This Week In 1984: December 9, 1984
After the deluge of debuts over the previous few weeks, things quietened down on the ARIA singles chart this week in 1984 as those new songs settled in. And so while there's only one new entry this week, it's the biggest hit from a group fronted by a man who's now been making music for over 40 years.
Interestingly, six other songs missed the top 50 this week - and they're all by acts who'd landed hits before. Meanwhile, at number 1 this week in 1984, Stevie Wonder registered his eighth and final week on top with "I Just Called To Say I Love You".
Off The Chart
Number 97 "East Of Eden" by Big Country
Peak: number 93
It was second album time for Scotland's Big Country, but this lead single from Steeltown didn't give them another hit locally. They'd have to wait until 1986 for one.
Number 96 "Master And Servant" by Depeche Mode
Peak: number 89
Another UK band failing to live up to earlier successes was one of my favourite groups with the controversial, BDSM-themed second single from Some Great Reward.
Number 95 "Highly Strung" by Spandau Ballet
Peak: number 69
Now this was a surprise - although not really, since this is what you get when you don't release the best singles from your album. Spandau Ballet would put things right in 1985.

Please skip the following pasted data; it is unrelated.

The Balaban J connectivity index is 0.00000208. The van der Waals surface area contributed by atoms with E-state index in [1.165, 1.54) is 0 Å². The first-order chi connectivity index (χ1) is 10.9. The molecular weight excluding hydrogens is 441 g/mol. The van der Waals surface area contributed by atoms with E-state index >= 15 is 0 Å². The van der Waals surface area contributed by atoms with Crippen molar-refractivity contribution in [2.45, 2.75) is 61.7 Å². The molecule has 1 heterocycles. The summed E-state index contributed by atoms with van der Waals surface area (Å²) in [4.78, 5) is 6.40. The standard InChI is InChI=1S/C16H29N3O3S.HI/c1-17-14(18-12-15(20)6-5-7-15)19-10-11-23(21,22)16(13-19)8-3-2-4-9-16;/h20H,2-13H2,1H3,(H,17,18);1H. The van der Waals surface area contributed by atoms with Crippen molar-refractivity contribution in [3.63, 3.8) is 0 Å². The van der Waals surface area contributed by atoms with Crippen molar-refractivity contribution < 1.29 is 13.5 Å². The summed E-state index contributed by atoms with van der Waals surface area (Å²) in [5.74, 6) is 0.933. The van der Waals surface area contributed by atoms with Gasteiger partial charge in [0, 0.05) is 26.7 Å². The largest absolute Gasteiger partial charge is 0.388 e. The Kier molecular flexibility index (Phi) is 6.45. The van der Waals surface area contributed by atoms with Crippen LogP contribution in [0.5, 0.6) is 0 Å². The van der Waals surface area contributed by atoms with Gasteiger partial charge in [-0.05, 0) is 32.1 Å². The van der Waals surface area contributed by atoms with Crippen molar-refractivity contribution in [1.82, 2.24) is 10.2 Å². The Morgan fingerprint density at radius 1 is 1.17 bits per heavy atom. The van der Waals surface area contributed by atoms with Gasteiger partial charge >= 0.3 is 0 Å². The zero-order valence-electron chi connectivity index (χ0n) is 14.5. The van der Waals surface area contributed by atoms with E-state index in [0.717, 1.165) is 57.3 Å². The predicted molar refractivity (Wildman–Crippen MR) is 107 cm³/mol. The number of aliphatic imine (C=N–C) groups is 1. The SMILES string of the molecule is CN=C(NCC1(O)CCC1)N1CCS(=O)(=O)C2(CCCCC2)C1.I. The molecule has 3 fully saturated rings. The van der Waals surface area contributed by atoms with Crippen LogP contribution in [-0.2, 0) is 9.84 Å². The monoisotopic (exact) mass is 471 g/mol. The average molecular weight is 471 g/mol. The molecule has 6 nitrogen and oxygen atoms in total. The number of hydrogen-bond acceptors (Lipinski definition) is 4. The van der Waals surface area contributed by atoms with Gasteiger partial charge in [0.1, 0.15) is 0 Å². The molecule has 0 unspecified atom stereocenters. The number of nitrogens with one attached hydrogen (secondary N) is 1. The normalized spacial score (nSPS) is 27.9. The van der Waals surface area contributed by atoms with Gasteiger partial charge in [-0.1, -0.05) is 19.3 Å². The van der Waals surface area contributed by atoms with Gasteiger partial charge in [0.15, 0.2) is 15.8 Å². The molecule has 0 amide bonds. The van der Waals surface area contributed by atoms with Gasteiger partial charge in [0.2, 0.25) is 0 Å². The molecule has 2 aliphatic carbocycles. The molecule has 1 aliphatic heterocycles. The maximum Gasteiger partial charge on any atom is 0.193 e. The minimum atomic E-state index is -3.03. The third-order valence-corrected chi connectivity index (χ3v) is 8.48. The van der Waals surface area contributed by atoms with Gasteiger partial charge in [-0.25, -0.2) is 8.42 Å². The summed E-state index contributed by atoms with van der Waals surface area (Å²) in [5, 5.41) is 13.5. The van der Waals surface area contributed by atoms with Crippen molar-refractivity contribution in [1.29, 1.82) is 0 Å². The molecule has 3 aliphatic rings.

Number 94 "Promise Me You'll Call" by Jimmy Barnes
Peak: number 86
You know things are rough when even Jimmy Barnes misses the top 50 - and by some margin. Of course, this was the second single from Bodyswerve, which had already been to number 1 by this point.
Number 92 "Let's Gamble" by Electric Pandas
Peak: number 81
I wonder how different things would've been if Electric Pandas had released this follow-up to "Big Girls" as a 7" single instead of a 12" EP. The two-minute "Let's Gamble" certainly had a catchy enough chorus to have been a bigger hit.
Number 55 "If It Happens Again" by UB40
Peak: number 55
More than a year after they reached number 2 with their cover of "Red Red Wine", UB40 returned to the top 100 with this original track - an anti-Thatcher protest song from the Geffery Morgan album.
Number 48 "Shout To The Top!" by The Style Council
Peak: number 8
While six previously successful acts faltered with their latest singles, The Style Council went from strength to strength, debuting on the top 50 with the song that'd give them their highest chart placement locally. The band led by Paul Weller had been building up to this moment over the previous year-and-a-half - going from landing top 30 hits with "Speak Like A Child" and "Long Hot Summer" to moving in to the top 20 with "You're The Best Thing / The Big Boss Groove" a couple of months earlier.
Unlike those more languid singles, "Shout To The Top!" was a jolt of energy. From its opening piano stab, the song positively cracks along - a little reminiscent of the biggest single by Paul's previous group, The Jam, "Town Called Malice" (number 15 in 1982). By out-performing that track, "Shout To The Top!" became the biggest hit of Paul's career in Australia - and remains so to this day, with nothing released subsequently by The Style Council or Paul during his solo career able to match it.
Listen to this week's new entry on my Spotify playlist of all the top 50 hits from 1984:
Next week: a few more new entries, including the latest from two women who both topped the chart earlier in 1984, and a top 10 single by a one-hit wonder supergroup.